You’d think road-side trash cans would be an unlikely thing to be nostalgic about. Unless you’re from Manitoba, and the trash can is a four-foot white fibreglass globe with a round opening. That was Orbit, a highway litter program that used space-age symbolism to encourage drivers to, as the signs put it, “put your trash into Orbit.” I remember the globular trash cans well from childhood road trips in the 1970s. But in the end they were abused—set on fire, shot or filled with all kinds of garbage—and increasingly expensive to replace, so the program wound down in the 1990s. CBC Manitoba has the story of Orbit, and what may be the last surviving Orbit receptacle—which was also featured in James Rewucki’s 2013 short film, Where Have All the Orbits Gone?
There’s a reason for the Florida Man meme, and—surprise!—it isn’t because Florida is particularly weird or strange. As the Miami New Times explained in 2015, it’s because open government laws make all records—including the colourful arrest records that are the heart and soul of Florida Man encounters—publicly available.
The Star’s Ed Keenan is jealous: in Canada, this sort of thing is very hard for reporters to extract from government officials. Even if you know the document exists, you aren’t granted access, or if you are it’s heavily redacted. Ironically, one way for Canadian reporters to get the goods is to go to Florida.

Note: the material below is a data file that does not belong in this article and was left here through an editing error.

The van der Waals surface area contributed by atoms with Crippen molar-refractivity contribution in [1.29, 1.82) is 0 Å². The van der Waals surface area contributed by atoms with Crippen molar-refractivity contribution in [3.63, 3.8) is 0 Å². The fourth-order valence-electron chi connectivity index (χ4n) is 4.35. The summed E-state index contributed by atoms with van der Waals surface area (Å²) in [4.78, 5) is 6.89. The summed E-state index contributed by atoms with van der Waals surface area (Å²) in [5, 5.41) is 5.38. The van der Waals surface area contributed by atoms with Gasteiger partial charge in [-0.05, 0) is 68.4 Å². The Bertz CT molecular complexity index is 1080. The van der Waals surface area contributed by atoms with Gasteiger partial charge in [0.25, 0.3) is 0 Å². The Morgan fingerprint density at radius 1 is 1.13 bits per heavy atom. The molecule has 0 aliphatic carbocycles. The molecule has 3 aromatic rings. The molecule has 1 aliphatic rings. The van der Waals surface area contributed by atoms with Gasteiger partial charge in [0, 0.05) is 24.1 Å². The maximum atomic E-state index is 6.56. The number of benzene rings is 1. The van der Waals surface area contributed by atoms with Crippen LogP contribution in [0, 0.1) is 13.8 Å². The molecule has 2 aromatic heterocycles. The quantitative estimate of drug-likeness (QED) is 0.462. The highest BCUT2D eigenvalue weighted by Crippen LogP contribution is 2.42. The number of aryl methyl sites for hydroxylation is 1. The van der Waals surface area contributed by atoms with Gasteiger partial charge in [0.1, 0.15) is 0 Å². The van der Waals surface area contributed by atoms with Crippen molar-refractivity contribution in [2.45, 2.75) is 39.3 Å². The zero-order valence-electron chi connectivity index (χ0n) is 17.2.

When Rob Ford was running for mayor, the mug shot from his long-past Florida DUI arrest appeared in Toronto news outlets, alongside details of how he was alleged to have thrown all the money in his pockets at the feet of an officer and said, “Go ahead, take me to jail.” Toronto reporters just had to call the Miami-Dade police and ask, and all those details and photos were furnished immediately.
The Star’s Jim Rankin remembers an older story about when Norm Gardner, who was then chair of the Toronto police services board, shot a man who was trying to rob his bakery. “We learned he had a permit to carry a concealed handgun,” Rankin recalled. “He also had a permit for the same in Florida. I called Florida up and asked for Norm’s permit and training certificate. A kind clerk promptly faxed me a copy. Imagine that happening in Canada.”
Compare with the Rob Ford crack video: it was released 39 months after its existence was first reported on, and five months after Ford died (see timeline).